The Paradox of Happiness


 Many persons have a wrong idea of what constitutes true happiness. It is not attained through self-gratification but through fidelity to a worthy purpose. -Joseph Addison 


Based on the biblical accounts, it is easy to imagine the patriarch Isaac as a somber man. This is a great irony, given that his name in Hebrew, Yitzchak, translates as “will laugh.” Isaac’s life is filled with trials: his father is prepared to sacrifice him; he struggles against the farmers of Gerar for possession of wells he dug; his wife and son deceive him, taking advantage of his blindness to steal a blessing; he is disappointed by the wives of one son and sends the other son into exile to search for better wives.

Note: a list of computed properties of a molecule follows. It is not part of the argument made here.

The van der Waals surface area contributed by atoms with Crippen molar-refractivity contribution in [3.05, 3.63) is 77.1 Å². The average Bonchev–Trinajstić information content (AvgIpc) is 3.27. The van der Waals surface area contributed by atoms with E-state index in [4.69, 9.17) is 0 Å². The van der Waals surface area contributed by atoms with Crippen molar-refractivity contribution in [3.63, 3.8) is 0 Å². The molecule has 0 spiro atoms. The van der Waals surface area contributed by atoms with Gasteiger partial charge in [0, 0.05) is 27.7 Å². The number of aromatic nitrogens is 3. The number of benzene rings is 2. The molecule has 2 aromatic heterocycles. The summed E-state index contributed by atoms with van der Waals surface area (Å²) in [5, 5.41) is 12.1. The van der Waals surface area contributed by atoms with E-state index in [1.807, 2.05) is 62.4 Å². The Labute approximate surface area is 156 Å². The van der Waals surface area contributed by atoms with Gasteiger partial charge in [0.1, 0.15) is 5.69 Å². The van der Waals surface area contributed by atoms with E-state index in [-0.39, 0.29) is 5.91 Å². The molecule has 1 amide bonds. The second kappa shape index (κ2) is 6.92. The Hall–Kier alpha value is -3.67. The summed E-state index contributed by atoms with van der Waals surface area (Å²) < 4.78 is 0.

The Sfat Emet in his comments during the year 5643 (1883) digs deeper into the subject of laughter and happiness. He explains that there are two types of laughter and happiness. There is frivolous laughter that is the side-effect of what is at best a superficial happiness or pleasure. Then there is the laughter and happiness of the man who fears God, as Isaac did. When a man fears God exclusively and follows His commands, he fears no man or mortal agency. His laughter is pure and his happiness complete.

May we achieve improved and more meaningful levels of laughter and happiness.

Shabbat Shalom,



To my mom, Tamara and Tiferet –  the birthday girls.


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